Tuesday, March 13, 2018

The Strangers: Prey at Night (2018)

* spoilers *

Mike and Cindy visit family at a mobile home park with their teenage kids Luke and Kinsey. Once they arrive, everyone has gone on vacation, leaving the park empty. The aunt and uncle leave a note that they will be late and they think nothing of it. A strange woman knocks on their door multiple times asking for Tamara. Again, they ignore it and family drama ensues until Luke and Kinsey find their aunt and uncle's brutally murdered bodies. The family is being stalked by a trio of masked strangers who only want murder and mayhem.

I loved The Strangers and I would place it near the top of the home invasion subgenre. Going into this film, I had high expectations that weren't met. The tone and style are completely different. The first one felt real and incredibly invasive in quiet moments. This one is all neon colors, 80's music, dumb characters, and stretched logic. The neon colors and 80's music aren't necessarily bad. I like the aesthetic, but there was nothing to tie it to the film. It felt like a random decision and I was so upset that the song I Think We're Alone Now, which was so perfectly eerie in the trailer, was never actually played in the film. I do appreciate that they included real 80's hits and not generic, unknown ones. The songs also give a contrasting cheery nature to scenes of murder, which I always love.

The family is in a tense place at the beginning of the film due to Kinsey's rebellious behavior landing her in boarding school. She decides to act pouty and childish while everyone else struggles to put on a brave face. Once things go sideways, the family's reactions are ridiculous even for run of the mill people. Cindy, played by Christina Hendricks, literally does nothing to defend herself when Dollface attacked her with a knife. There is also a pretty visually stunning fight in a pool between the Man in the Mask and Luke that I enjoyed until Luke thought it was a great idea to turn his back and leave the pool at a glacial pace while his opponent still had a knife. Lots of hiding places are poorly chosen and they nonsensically shout for each other throughout the film even when they should stay silent and hiding. I'm used to horror movie logic and this was frustrating to watch.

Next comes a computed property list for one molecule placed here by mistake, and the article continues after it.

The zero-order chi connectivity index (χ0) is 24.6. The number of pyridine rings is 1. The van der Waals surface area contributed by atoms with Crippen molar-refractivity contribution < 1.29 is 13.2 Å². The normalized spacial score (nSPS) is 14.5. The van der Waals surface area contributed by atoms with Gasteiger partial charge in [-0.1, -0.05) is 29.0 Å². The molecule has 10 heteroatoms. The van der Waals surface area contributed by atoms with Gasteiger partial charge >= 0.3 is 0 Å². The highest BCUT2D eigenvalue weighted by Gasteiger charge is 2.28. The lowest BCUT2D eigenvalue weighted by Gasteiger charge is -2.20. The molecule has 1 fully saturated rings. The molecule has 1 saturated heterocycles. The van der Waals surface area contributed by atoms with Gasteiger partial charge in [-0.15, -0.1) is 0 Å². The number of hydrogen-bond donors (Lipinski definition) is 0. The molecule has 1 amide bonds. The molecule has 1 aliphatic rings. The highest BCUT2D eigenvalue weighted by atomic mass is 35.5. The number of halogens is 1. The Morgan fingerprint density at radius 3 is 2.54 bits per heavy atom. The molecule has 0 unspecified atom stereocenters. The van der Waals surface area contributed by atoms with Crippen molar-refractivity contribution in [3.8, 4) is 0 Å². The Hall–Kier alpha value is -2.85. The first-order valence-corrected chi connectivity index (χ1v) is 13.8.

The villains seemed much different. In the previous film, they stayed in the background and toyed with their victims in subtle ways up until the end. In this one, they are much more in your face. Dollface takes a more major role which was nice to see. The Man in the Mask loves to drag his axe along the floor before attacking, sacrificing secrecy for style and induction of fear. Their use of the truck surprised me and made for some good scares. It shows a level of cockiness that wasn't there in the first film and they do end up paying for it. I liked that they changed up the formula and I didn't know where it was going. I was disappointed that Pin-Up Girl did practically nothing except one jumpscare. The biggest flaw of the film is how they seemed to psychically know where every member of the family was in this huge mobile home park. This concept works for a small setting like the first film, but not on such a huge scale unless there were more people.

The Strangers: Prey at Night is largely a disappointment for me because of the expectations set by the first film. Again, it's open for a sequel, but I'm not interested in Michael Meyers-esque indestructable villains. It doesn't fit with this story. The charm of the first movie was largely due to the fact that it felt realistic and the crimes were committed by people for essentially no reason. This film is style over substance and enters into a type of slasher that is tired and unoriginal. I might give the next one a try if it gets made, but this sequel fell flat for me.

My rating: 2/5 fishmuffins

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